Friday, August 17, 2001

Plea bargain ends case of man who injured son




By Janice Morse
The Cincinnati Enquirer

        HAMILTON — A Hamilton paramedic on Thursday pleaded guilty to two misdemeanor child endangering charges involving injuries to his infant son.

        Jon Cook, 37, pleaded to the reduced charges to avoid going to trial on two felony charges in Butler County Common Pleas Court next week. He faces up to six months in prison and a $1,000 fine on each count, but could receive probation.

        Judge Michael J. Sage said he wanted to see a mental health evaluation before deciding on what sentence to give Mr. Cook. Sentencing is set for Sept. 27.

        It was unclear what effect, if any, the plea might have on Mr. Cook's job status. He remains free on bond.

        Mr. Cook's attorney, Ronald Ruppert of Franklin, said that, despite the guilty pleas, his client did nothing intentional to hurt his son, Aaron. The child, born in January 2000, suffered a broken finger, a broken rib and some bleeding inside his head between February and April 2000, said Assistant Prosecutor Steve Tolbert.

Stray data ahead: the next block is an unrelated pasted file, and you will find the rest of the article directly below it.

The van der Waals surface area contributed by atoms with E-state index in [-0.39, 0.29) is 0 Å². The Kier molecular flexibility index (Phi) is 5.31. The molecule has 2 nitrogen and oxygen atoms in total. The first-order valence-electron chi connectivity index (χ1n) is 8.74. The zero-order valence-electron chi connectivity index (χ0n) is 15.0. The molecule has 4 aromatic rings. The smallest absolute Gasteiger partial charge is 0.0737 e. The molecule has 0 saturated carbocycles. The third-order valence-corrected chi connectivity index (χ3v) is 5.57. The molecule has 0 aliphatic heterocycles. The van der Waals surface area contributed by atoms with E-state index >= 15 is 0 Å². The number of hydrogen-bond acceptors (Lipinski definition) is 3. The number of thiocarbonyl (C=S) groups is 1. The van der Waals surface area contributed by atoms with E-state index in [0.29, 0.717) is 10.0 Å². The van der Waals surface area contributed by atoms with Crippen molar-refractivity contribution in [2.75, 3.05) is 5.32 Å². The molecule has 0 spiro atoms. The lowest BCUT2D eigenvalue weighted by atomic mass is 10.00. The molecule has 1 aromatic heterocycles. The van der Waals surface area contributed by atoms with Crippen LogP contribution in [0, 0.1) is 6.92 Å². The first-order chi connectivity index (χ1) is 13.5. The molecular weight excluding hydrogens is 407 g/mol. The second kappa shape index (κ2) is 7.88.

Mr. Cook told authorities the injuries came from inadvertent rough play.

        Mr. Cook's pleas came on the one-year anniversary of his indictment. “This case is a year old now, and we reached a resolution today that I feel is fair to both sides,” Mr. Tolbert said.

        Contrary to previous reports, Aaron suffered no brain damage, Mr. Ruppert said, and in fact, appears to have no permanent harm. The blond, blue-eyed child, who was present in court Thursday “seems to be a happy, developing young fellow,” Mr. Tolbert agreed.

        The lack of permanent injury was a factor in why authorities accepted Mr. Cook's guilty pleas to the reduced charges, Mr. Tolbert said. Mr. Cook had faced four to 16 years in prison if he had been convicted on the original felony counts.

        The lead detective on the case, John Marcum, said he had no problem with the plea agreement.

        “I just hope that this family unit is able to work through this and that no thing remotely close to this happens ever again,” Mr. Tolbert said.

       



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